He says the keys are early season bloom, which give the seeds enough time to ripen, warm summers (which encourage earlier blooming) and wet locations. When these three aspects occur simultaneously, aggressive seeding can occur. One source also suggests planting only one cultivar to reduce the risk of cross pollination and seedlings reverting to a more aggressive “species form”.

Below is a list of species and cultivars that would seem to be okay, or at least low risk. Following is a list of “do not buys”. These lists comprise about half of what is available. For many, I don’t have enough information to render a decision, or, the cultivar isn’t commonly available at this time from our vendors.

Please encourage people to plant substitutes like Panicum, unless they are dead set on Miscanthus. Stick to the “okay to buy” list. Avoid cultivars that bloom in June, July and August. Okay to buy:
Autumn Light
Gold Bar
Hinjo aka Little Nicky ™
Kirk Alexander
Little Kitten
Little Zebra
Morning Light
Mysterious Maiden
November Sunset
oligstachyus (species)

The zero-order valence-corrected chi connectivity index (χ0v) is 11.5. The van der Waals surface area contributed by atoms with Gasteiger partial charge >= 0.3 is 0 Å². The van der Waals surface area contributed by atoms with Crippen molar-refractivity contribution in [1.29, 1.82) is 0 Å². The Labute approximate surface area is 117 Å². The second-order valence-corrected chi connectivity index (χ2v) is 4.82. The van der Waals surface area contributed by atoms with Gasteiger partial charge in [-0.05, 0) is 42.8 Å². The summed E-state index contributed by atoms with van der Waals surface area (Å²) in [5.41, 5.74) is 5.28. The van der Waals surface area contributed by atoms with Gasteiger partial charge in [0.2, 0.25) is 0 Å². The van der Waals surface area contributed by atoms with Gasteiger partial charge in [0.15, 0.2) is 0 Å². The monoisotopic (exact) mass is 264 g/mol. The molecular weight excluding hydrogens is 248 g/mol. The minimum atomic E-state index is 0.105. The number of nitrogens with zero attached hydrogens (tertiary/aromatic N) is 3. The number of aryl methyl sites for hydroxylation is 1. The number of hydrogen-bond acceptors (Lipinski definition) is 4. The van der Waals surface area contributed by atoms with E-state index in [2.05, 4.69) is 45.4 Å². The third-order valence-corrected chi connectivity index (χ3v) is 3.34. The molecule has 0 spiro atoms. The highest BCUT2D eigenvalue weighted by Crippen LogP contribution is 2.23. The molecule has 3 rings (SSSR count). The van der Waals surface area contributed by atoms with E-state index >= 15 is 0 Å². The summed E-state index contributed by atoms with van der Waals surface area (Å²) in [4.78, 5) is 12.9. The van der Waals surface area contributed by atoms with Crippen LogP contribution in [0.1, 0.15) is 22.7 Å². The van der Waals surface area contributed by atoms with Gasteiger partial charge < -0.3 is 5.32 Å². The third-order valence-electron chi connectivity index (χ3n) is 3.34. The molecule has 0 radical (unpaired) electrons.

Puenktchen (aka ‘Little Dot’)
Purpurescens (X)
Silberpfeil (Silver Arrow)
Super Stripe
Do Not Buy:
Grosse Fontaine
Kleine Fontaine
Kleine Silberspinne (aka ‘Little Silver Spider’)
Sacchariflorus (species)
Silberfeder (Silver Feather)
transmorrisonensis (species)

;“Conditions in the southeastern United States most closely approximate ideal conditions for miscanthus, and it is here, especially near moist, sunny bottomlands, that caution is warranted.”

From the longer and earlier, Encyclopedia of Ornamental Grasses by Darke;
“Antique cultivars, including ‘Gracillimus’, ‘Variegatus’ and ‘Zebrinus’ require very long, hot seasons if they are to flowers at all, and their seeds rarely mature in regions where they flower very late in autumn. Many modern cultivars, including some of the most beautiful, such as ‘Graziella’ and ‘Malepartus’ were developed and selected for their ability to flower is short seasons….Unfortunately, these selections bloom early enough to be prolific self-sowers in some warmer zones up into the mid-Atlantic states. They readily naturalize in and out of the garden, and can be a real nuisance in managed meadow gardens….Gardeners should use common sense when selecting miscanthus and considering its use in gardens adjacent to vulnerable native habitats.’; p 222